**Chapter 3 Exercises**

**Heart transplant cost-effectiveness**

1. In Example 3.5.1 (heart transplants), extend the model to estimate the cost-effectiveness of transplantation, as in Example 2.6.1.

2. Suppose the policy-maker is willing to pay q = £25,000 for each year of life gained. What is the posterior probability that transplantation is cost-effective according to this policy? [Hint: calculate this by summarising the “incremental net benefit” of transplantation, defined as q*Is – Ic, where Is is the incremental survival and Ic is the incremental cost]

3. Compute the posterior probability that the incremental cost divided by the incremental survival is less than the willingness-to-pay amount of £25,000. Compare this with the answer to part 2, and explain any difference. Why is the method in part 2 a more appropriate way to calculate the probability of cost-effectiveness?

**Solutions**

model {

yT ~ dbin(pT, nT)

pT ~ dunif(0, 1)

for (i in 1:8) {

sP[i] ~ dexp(theta)

}

theta ~ dgamma(0.001, 0.001)

surv.t <- pT/theta # expected survival with transplant

Is <- surv.t – 2

Ic <- 20000 + 3000*surv.t # incremental cost (part 1)

CE <- step(25000*Is – Ic) # indicator for cost-effectiveness (part 2)

CE2 <- step(25000 – Ic / Is) # indicator for ICER < amount willing to pay (part 3)

}

Data:

list(yT=8, nT=10, sP=c(2,3,4,4,6,7,10,12))

Inits:

list(theta=1)

node mean sd MC error 2.5% median 97.5% start sample

node mean sd MC error 2.5% median 97.5% start sample

CE 0.841 0.3657 5.252E-4 0.0 1.0 1.0 1 501000

CE2 0.8547 0.3524 4.992E-4 0.0 1.0 1.0 1 501000

Ic 35410.0 6811.0 9.406 26600.0 34010.0 52500.0 1 501000

Is 3.136 2.27 0.003135 0.2015 2.669 8.835 1 501000

pT 0.7496 0.1202 1.655E-4 0.4821 0.7639 0.9396 1 501000

surv.t 5.136 2.27 0.003135 2.201 4.669 10.83 1 501000

1. The expected cost per life year gained from transplantation (incremental cost-effectiveness ratio) is obtained from dividing the posterior mean incremental cost by the posterior mean incremental survival, in this case, £35410 / 5.136 = £6894.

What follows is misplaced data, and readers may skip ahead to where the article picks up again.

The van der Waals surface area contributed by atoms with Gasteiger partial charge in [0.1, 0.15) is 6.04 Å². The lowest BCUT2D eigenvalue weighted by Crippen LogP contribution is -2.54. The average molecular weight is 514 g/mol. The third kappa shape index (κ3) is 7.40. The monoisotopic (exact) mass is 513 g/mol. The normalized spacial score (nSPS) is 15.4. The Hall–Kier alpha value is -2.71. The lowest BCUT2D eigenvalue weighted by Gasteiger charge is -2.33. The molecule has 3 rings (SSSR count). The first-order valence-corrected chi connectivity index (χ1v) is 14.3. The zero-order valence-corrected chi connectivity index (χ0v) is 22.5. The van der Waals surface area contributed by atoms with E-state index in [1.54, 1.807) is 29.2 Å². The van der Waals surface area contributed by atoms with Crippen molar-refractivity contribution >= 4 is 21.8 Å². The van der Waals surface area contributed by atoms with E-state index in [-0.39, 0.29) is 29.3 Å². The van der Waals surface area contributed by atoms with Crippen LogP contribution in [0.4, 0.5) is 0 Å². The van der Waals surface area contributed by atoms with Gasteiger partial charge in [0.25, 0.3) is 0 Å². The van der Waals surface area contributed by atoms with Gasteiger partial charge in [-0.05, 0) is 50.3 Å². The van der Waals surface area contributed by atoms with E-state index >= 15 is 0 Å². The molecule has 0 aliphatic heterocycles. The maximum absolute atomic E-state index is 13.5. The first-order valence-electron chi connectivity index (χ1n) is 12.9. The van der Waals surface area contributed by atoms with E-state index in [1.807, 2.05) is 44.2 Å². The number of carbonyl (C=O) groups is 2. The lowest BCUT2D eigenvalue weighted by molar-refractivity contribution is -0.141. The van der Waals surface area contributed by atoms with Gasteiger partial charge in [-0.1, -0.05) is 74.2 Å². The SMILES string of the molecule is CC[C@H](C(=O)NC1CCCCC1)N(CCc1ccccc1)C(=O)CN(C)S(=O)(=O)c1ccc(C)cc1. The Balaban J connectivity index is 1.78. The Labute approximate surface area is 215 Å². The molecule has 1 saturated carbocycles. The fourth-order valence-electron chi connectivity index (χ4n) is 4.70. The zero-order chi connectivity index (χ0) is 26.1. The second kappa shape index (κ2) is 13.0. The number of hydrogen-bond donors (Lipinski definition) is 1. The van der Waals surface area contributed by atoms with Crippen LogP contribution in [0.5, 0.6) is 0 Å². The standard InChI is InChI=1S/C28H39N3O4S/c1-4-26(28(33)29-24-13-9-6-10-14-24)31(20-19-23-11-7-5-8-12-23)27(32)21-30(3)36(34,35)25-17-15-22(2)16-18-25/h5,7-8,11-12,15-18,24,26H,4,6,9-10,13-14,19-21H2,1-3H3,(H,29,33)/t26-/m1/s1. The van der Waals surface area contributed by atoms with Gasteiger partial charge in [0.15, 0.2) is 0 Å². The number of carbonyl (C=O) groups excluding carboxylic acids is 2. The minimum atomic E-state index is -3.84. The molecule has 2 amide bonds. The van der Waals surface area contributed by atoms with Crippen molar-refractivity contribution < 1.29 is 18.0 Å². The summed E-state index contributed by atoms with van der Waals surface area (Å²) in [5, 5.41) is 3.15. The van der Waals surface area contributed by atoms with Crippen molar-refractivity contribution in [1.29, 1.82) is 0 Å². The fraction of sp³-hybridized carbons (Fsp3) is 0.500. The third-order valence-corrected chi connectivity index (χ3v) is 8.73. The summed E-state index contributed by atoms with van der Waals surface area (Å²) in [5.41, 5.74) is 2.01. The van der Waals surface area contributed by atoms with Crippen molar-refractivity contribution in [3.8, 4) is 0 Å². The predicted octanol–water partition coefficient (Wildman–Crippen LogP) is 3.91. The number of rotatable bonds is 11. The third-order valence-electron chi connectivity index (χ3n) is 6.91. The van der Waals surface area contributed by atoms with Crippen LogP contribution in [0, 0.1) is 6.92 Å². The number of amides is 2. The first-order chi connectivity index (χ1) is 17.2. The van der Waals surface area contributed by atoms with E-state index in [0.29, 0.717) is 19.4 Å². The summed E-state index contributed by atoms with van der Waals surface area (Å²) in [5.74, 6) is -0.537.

2. The posterior probability of cost-effectiveness is the posterior probability that the incremental net benefit is positive, in this case 0.841.

3. The probability that Ic/Is is less than the cost-effectiveness threshold of £25,000 is 0.8547. This is slightly different to step 2 (we can check by running more iterations that both have converged to 4 significant figures) and an inappropriate way to calculate the probability of cost-effectiveness.

This is because the interpretation of Ic/Is changes according to the sign of Ic and Is. If Ic > 0 and Is < 0 then the new treatment (transplantation in this case) is more expensive and is associated with worse expected survival, therefore it is neither effective nor cost-effective, even though Ic / Is < £20,000. If Ic < 0 and Is < 0 then the treatment is cheaper though is associated with worse survival, then if (-Ic)/(-Is) = Ic/Is < £25000 then it will be more cost effective to not perform the transplant!

However, if the incremental net benefit q*Is – Ic > 0, then the new treatment is cost-effective whatever the sign of Is and Ic.